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Tom & Jerry’s Life In London

June 25, 2021
by the gentle author

This frontispiece was intended to illustrate the varieties of “Life in London,” from the king on his throne at the top of the column to the lowest members of society at the base. At the centre are the protagonists of the tale, Tom, Jerry & Logic, three men about town. Authored by Pierce Egan, their adventures proved best sellers in serial form and were collected into a book in 1820, remaining in print for the rest of the century, spawning no less than five stage versions, and delineating a social landscape that was to prove the territory for both the fictions of Charles Dickens and the commentaries of Henry Mayhew.

Accounts of the urban poor and of life in the East of London are scarce before the nineteenth century, and what makes “Life in London” unique is that it portrays and contrasts the society of the rich and the poor in the metropolis at this time. And, although fictional in form, there is enough detail throughout to encourage the belief that this is an authentic social picture.

The characters of Tom, Jerry & Logic were loosely based upon the brothers who collaborated upon the illustrations, Isaac Richard & George Cruickshank, and the writer Pierce Egan, all relishing this opportunity to dramatise their own escapades for popular effect. Isaac Richard  & George’s father had enjoyed a successful career as a political cartoonist in the seventeen-nineties and it was his sons’ work upon “Life in London” that brought the family name back into prominence in the nineteenth century, leading to George Cruikshank’s long term collaboration with Charles Dickens.

Jerry Hawthorn comes up from the country to enjoy a career of pleasure and fashion with Corinthian Tom, yet as well as savouring the conventional masquerades, exhibitions and society events, they visit boxing matches, cockpits, prisons and bars where the poor entertain themselves, with the intention to “see a ‘bit of life.” It is when they grow weary of fashionable society, that the idea arises to see a “bit of Life” at the East End of the Town.” And at “All Max,” an East End boozer, they discover a diverse crowd, or as Egan describes it, “every cove that put in an appearance was quite welcome, colour or country considered no obstacle… The group was motley indeed – Lascars, blacks, jack-tars, coal-heavers, dustmen, women of colour, old and young, and a sprinkling of the remnants of once fine girls, and all jigging together.” In the Cruikshanks’ picture, Logic has Black Sall on one knee and Flashy Nance upon the other while Jerry pours gin into the fiddler and Tom carouses with Mrs Mace, the hostess, all revealing an unexpectedly casual multiracial society in which those of different social classes can apparently mix with ease.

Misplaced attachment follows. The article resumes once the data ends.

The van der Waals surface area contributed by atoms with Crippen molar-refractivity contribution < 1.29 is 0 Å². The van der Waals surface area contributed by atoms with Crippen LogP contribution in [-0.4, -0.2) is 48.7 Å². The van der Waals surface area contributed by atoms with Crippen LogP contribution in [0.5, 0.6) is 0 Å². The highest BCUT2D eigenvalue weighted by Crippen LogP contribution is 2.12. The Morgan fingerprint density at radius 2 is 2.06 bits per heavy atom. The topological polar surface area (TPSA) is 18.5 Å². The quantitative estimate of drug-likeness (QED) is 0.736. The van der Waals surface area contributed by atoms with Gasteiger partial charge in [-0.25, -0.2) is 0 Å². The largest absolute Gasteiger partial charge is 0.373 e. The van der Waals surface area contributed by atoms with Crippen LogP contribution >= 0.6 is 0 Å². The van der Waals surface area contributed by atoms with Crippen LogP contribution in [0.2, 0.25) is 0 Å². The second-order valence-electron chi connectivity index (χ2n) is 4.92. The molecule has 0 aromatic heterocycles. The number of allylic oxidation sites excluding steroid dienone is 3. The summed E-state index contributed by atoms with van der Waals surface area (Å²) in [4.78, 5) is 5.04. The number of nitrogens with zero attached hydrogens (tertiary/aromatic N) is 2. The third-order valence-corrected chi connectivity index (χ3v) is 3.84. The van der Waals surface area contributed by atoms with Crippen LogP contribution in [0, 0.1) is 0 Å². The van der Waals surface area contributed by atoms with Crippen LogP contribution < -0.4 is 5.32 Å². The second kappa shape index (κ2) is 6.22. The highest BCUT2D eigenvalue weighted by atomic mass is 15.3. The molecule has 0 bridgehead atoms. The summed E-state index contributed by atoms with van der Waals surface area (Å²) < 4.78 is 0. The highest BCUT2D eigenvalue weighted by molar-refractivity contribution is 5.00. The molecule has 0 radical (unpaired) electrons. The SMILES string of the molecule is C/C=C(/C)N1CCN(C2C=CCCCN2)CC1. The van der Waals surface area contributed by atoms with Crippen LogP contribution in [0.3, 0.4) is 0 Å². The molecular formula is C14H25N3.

Situated somewhere between the romps of Fielding, Smollet and Sterne and prefiguring Dickens’ catalogue of comic grotesques in “Pickwick Papers,” the humour of “Life in London,” spoke vividly to its time, yet appears merely curious two centuries later. By the end of the nineteenth century, the comedy had gone out of date, as Thackeray admitted even as he confessed a lingering affection for the work. “As to the literary contents of the book, they have passed clean away…” he wrote, reserving his enthusiasm for the illustrations by the Cruikshank brothers – which you see below – declaring,“But the pictures! Oh! The pictures are noble still!”

Lowest life in London – Tom, Jerry & Logic amongst the unsophisticated sons & daughters of nature in the East.

The Royal Exchange – Tom pointing out to Jerry a few of the primest features of life in London.

A Whistling Shop – Tom & Jerry visiting Logic “on board the fleet.”

Tom, Jerry & Logic “tasting” wine in the wood at the London Dock.

White Horse Cellar, Picadilly – Tom & Logic bidding Jerry “Good bye.”

Jerry “beat to a standstill” Dr Please’ems’ prescription.

Tom & Jerry “masquerading it” among the cadgers in the back slums.

“A shilling well laid out” – Tom & Jerry at the exhibition of pictures at the Royal Academy.

Tom, Jerry & Logic backing Tommy, the ‘sweep at the Royal Cockpit.

Tom, Jerry & Logic in characters at the Grand Carnival.

Symptoms of the finish of “some sorts of life” – Tom, Jerry & Logic in the Press Yard at Newgate.